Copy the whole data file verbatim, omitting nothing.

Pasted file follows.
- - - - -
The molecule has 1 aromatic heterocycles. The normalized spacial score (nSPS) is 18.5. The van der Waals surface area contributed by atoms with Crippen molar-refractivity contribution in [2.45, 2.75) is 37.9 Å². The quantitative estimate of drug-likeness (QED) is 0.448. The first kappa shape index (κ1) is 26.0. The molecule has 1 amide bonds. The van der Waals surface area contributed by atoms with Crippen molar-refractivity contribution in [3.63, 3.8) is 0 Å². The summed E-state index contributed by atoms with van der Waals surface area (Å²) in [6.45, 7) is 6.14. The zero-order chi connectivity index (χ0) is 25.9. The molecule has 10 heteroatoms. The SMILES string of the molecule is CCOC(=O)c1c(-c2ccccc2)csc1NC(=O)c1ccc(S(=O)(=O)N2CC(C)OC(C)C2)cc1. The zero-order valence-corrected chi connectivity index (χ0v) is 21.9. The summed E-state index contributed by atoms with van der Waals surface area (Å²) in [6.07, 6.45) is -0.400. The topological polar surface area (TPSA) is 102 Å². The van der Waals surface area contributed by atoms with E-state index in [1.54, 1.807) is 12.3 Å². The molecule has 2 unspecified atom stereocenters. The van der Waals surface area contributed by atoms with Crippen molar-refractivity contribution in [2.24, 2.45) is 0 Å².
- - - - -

The molecule has 1 aromatic heterocycles. The normalized spacial score (nSPS) is 18.5. The van der Waals surface area contributed by atoms with Crippen molar-refractivity contribution in [2.45, 2.75) is 37.9 Å². The quantitative estimate of drug-likeness (QED) is 0.448. The first kappa shape index (κ1) is 26.0. The molecule has 1 amide bonds. The van der Waals surface area contributed by atoms with Crippen molar-refractivity contribution in [3.63, 3.8) is 0 Å². The summed E-state index contributed by atoms with van der Waals surface area (Å²) in [6.45, 7) is 6.14. The zero-order chi connectivity index (χ0) is 25.9. The molecule has 10 heteroatoms. The SMILES string of the molecule is CCOC(=O)c1c(-c2ccccc2)csc1NC(=O)c1ccc(S(=O)(=O)N2CC(C)OC(C)C2)cc1. The zero-order valence-corrected chi connectivity index (χ0v) is 21.9. The summed E-state index contributed by atoms with van der Waals surface area (Å²) in [6.07, 6.45) is -0.400. The topological polar surface area (TPSA) is 102 Å². The van der Waals surface area contributed by atoms with E-state index in [1.54, 1.807) is 12.3 Å². The molecule has 2 unspecified atom stereocenters. The van der Waals surface area contributed by atoms with Crippen molar-refractivity contribution in [2.24, 2.45) is 0 Å².